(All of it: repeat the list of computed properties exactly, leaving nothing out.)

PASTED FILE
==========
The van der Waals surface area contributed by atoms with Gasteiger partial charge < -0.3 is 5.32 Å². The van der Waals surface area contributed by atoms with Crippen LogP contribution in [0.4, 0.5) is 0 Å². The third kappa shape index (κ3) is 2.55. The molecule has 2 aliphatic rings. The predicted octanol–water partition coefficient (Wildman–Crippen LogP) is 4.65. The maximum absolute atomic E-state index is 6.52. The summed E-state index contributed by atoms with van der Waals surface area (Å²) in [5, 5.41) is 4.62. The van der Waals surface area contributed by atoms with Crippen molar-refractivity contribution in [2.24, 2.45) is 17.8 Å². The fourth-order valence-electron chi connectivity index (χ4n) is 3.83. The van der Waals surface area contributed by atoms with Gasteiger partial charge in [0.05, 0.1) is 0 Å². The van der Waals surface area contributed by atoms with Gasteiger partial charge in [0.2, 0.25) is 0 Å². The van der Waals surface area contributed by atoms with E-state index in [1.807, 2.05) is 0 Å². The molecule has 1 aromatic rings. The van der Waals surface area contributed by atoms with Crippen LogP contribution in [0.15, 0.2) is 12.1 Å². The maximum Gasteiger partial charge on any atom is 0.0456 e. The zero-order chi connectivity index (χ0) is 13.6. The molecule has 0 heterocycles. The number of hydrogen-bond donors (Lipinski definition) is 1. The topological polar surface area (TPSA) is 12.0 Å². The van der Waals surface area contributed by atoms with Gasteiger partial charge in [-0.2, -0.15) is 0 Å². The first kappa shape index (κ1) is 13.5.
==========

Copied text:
The van der Waals surface area contributed by atoms with Gasteiger partial charge < -0.3 is 5.32 Å². The van der Waals surface area contributed by atoms with Crippen LogP contribution in [0.4, 0.5) is 0 Å². The third kappa shape index (κ3) is 2.55. The molecule has 2 aliphatic rings. The predicted octanol–water partition coefficient (Wildman–Crippen LogP) is 4.65. The maximum absolute atomic E-state index is 6.52. The summed E-state index contributed by atoms with van der Waals surface area (Å²) in [5, 5.41) is 4.62. The van der Waals surface area contributed by atoms with Crippen molar-refractivity contribution in [2.24, 2.45) is 17.8 Å². The fourth-order valence-electron chi connectivity index (χ4n) is 3.83. The van der Waals surface area contributed by atoms with Gasteiger partial charge in [0.05, 0.1) is 0 Å². The van der Waals surface area contributed by atoms with Gasteiger partial charge in [0.2, 0.25) is 0 Å². The van der Waals surface area contributed by atoms with E-state index in [1.807, 2.05) is 0 Å². The molecule has 1 aromatic rings. The van der Waals surface area contributed by atoms with Crippen LogP contribution in [0.15, 0.2) is 12.1 Å². The maximum Gasteiger partial charge on any atom is 0.0456 e. The zero-order chi connectivity index (χ0) is 13.6. The molecule has 0 heterocycles. The number of hydrogen-bond donors (Lipinski definition) is 1. The topological polar surface area (TPSA) is 12.0 Å². The van der Waals surface area contributed by atoms with Gasteiger partial charge in [-0.2, -0.15) is 0 Å². The first kappa shape index (κ1) is 13.5.